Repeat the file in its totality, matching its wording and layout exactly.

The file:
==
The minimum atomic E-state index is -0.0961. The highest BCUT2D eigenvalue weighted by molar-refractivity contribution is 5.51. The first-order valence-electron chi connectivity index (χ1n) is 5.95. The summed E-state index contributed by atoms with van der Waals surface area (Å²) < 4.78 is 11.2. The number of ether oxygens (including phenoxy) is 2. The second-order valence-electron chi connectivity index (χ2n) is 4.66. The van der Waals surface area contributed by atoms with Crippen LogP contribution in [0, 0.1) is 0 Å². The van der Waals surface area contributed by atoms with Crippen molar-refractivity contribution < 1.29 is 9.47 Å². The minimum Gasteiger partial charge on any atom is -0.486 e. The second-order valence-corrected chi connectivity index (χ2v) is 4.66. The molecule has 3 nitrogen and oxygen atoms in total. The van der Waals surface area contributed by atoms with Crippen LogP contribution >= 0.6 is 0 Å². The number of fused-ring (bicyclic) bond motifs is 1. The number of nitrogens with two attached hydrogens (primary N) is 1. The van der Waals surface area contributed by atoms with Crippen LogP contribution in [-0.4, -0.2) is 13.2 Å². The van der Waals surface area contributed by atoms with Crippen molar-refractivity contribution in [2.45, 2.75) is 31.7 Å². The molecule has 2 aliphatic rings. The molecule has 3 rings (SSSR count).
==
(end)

The minimum atomic E-state index is -0.0961. The highest BCUT2D eigenvalue weighted by molar-refractivity contribution is 5.51. The first-order valence-electron chi connectivity index (χ1n) is 5.95. The summed E-state index contributed by atoms with van der Waals surface area (Å²) < 4.78 is 11.2. The number of ether oxygens (including phenoxy) is 2. The second-order valence-electron chi connectivity index (χ2n) is 4.66. The van der Waals surface area contributed by atoms with Crippen LogP contribution in [0, 0.1) is 0 Å². The van der Waals surface area contributed by atoms with Crippen molar-refractivity contribution < 1.29 is 9.47 Å². The minimum Gasteiger partial charge on any atom is -0.486 e. The second-order valence-corrected chi connectivity index (χ2v) is 4.66. The molecule has 3 nitrogen and oxygen atoms in total. The van der Waals surface area contributed by atoms with Crippen LogP contribution >= 0.6 is 0 Å². The number of fused-ring (bicyclic) bond motifs is 1. The number of nitrogens with two attached hydrogens (primary N) is 1. The van der Waals surface area contributed by atoms with Crippen LogP contribution in [-0.4, -0.2) is 13.2 Å². The van der Waals surface area contributed by atoms with Crippen molar-refractivity contribution in [2.45, 2.75) is 31.7 Å². The molecule has 2 aliphatic rings. The molecule has 3 rings (SSSR count).